Dogs are more than man’s best friend; they’re also our best colleagues.
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t While dogs may not be able to respond to important emails or make a presentation to your boss, multiple studies have proven that bringing canine companions to work could actually have significant physical and mental health benefits for employees.
t According to the 2013/2014 National Pet Owners Survey from the American Pet Products Association, more than one million dogs are brought to work with their owners daily. And those pet parents are experiencing paws-itive side effects on a regular basis.
t Here are four ways that bringing your dog into the office can actually improve your well-being.
1. Office dogs reduce stress
t According to a study conducted by Virginia Commonwealth University, employees who regularly brought their dogs into the office were significantly less stressed than employees who did not. The study also noted big swings in employee stress levels on days when they did not bring dogs into work compared to days when they did.
t So, if you’re feeling completely overwhelmed by a particular project or you’re having difficulty dealing with your workload, hang out for a few minutes with your pup to de-stress and unwind. It will help you gain perspective and regroup.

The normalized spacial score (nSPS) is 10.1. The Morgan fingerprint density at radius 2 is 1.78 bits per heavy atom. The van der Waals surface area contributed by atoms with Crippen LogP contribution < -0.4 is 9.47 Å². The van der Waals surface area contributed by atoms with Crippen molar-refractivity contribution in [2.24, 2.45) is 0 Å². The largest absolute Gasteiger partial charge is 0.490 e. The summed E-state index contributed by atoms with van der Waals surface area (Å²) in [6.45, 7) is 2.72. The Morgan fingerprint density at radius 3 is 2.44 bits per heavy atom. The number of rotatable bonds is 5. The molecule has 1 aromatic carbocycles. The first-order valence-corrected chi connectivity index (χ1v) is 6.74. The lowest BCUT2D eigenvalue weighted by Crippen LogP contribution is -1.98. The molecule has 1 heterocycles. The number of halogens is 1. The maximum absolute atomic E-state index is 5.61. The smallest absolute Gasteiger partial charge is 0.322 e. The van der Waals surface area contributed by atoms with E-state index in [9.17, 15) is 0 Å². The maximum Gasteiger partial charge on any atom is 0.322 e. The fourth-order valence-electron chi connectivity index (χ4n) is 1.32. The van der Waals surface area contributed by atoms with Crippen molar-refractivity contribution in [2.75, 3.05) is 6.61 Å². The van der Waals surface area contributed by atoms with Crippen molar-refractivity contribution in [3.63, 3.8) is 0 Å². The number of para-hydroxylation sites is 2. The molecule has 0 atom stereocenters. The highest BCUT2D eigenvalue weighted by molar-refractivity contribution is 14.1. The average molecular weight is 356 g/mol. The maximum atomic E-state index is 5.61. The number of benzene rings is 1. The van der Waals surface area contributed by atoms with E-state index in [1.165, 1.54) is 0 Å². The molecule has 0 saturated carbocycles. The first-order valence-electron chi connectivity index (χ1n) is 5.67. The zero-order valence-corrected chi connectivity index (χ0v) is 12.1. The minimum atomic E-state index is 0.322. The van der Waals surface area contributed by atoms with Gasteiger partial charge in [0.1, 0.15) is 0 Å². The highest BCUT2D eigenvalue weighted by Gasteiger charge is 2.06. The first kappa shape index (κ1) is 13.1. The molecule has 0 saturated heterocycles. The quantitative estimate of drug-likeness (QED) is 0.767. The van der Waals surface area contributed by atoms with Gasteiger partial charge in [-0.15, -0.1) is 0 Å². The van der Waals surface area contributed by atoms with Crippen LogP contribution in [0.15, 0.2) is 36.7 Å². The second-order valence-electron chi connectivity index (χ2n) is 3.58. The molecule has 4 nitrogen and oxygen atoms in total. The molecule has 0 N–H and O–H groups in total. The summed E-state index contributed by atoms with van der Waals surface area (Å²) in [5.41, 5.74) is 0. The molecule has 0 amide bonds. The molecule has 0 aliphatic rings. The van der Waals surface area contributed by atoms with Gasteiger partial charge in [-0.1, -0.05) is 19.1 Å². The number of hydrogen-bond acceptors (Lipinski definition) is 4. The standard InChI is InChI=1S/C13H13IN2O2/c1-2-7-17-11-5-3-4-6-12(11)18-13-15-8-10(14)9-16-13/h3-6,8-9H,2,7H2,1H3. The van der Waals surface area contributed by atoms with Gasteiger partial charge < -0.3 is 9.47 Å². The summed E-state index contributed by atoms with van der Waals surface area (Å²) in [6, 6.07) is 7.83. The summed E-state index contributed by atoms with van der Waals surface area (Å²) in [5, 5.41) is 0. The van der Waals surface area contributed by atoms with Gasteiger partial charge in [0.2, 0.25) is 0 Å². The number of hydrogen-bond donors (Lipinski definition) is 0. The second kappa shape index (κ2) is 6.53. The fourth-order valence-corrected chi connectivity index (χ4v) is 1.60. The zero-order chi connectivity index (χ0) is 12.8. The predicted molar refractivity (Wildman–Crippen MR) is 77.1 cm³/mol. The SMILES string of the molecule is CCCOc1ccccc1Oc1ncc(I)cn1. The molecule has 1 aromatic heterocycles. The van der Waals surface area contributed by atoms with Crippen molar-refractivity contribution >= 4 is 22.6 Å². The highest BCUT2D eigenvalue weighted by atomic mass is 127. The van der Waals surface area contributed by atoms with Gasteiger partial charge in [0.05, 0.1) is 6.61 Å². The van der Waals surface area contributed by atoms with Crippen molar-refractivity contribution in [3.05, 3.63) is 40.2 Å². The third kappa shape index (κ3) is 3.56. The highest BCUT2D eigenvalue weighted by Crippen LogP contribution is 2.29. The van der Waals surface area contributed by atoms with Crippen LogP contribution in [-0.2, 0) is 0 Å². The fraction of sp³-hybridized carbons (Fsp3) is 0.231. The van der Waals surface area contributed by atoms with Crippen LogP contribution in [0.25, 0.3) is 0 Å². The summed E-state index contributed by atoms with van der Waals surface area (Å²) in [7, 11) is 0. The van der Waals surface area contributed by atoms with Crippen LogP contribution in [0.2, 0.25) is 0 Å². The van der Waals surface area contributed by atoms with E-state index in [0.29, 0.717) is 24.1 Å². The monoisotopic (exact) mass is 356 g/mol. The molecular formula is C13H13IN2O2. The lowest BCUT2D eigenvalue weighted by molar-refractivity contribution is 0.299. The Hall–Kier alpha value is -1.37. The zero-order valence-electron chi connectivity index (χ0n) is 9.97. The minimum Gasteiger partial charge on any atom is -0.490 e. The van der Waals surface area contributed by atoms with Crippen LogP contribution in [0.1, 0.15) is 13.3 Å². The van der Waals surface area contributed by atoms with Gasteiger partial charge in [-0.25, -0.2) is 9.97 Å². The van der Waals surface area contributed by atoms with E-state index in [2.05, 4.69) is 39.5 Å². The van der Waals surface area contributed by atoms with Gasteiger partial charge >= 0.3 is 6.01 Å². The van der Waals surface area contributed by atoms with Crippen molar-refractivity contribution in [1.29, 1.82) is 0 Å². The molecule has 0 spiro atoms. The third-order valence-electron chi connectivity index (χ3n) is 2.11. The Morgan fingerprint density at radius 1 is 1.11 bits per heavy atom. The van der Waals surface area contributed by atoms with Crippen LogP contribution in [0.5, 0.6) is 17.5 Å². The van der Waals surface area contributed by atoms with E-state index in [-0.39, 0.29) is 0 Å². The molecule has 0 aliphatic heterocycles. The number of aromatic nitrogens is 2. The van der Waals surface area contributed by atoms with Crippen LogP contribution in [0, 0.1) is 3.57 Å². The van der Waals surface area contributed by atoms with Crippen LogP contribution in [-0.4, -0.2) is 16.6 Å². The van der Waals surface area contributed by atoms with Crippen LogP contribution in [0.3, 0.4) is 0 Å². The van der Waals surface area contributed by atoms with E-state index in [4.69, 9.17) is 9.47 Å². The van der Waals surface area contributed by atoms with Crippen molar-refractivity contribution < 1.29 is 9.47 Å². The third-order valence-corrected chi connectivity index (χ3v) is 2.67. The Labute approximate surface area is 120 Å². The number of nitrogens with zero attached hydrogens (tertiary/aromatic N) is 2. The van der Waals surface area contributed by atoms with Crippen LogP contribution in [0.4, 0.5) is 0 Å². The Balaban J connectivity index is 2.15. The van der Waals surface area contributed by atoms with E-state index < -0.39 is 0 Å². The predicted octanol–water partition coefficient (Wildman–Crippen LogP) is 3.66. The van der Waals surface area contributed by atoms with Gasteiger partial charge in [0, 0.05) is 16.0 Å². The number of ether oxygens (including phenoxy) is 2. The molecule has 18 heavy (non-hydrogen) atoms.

2. Canine co-workers encourage social interaction
t Socializing and getting along with peers in the office is an important step to feeling happy and fulfilled at work. And dogs can help make social interactions between coworkers easier and more productive.
t Research from Central Michigan University shows that when groups worked on collaborative projects with a dog in the room, the team members experienced higher levels of interpersonal interaction and self-reported satisfaction than groups without a dog present.
3. Dogs make you move
t A lot of office workers spend upwards of eight hours each day sitting sedentary at a desk. And if you’re really busy, it’s easy to forget to get up and take a break to get your blood circulating.
t But having a dog at the office forces you to be active at work. Whether you’re throwing a ball across the cafeteria or taking your dog on a walk around the office park, you’ll spend time burning calories and getting exercise. That little bit of activity each day could add up to big rewards for your health over time.
4. Fewer sick days
t Cold and flu attacks mean less time in the office and more time on the couch, covered with a blanket. And workers that call out sick often get caught in a vicious, stressful cycle of trying to play catch up when they return from bed rest.
t However, owning a dog and spending time with your pup regularly can actually make sick days less frequent. People who live and work with dogs build up resistance to certain germs and bacteria and tend to visit the doctor’s office less than individuals who do not own dogs. Fewer sick days translate to greater productivity, more work-life fulfillment and an increase in overall job satisfaction.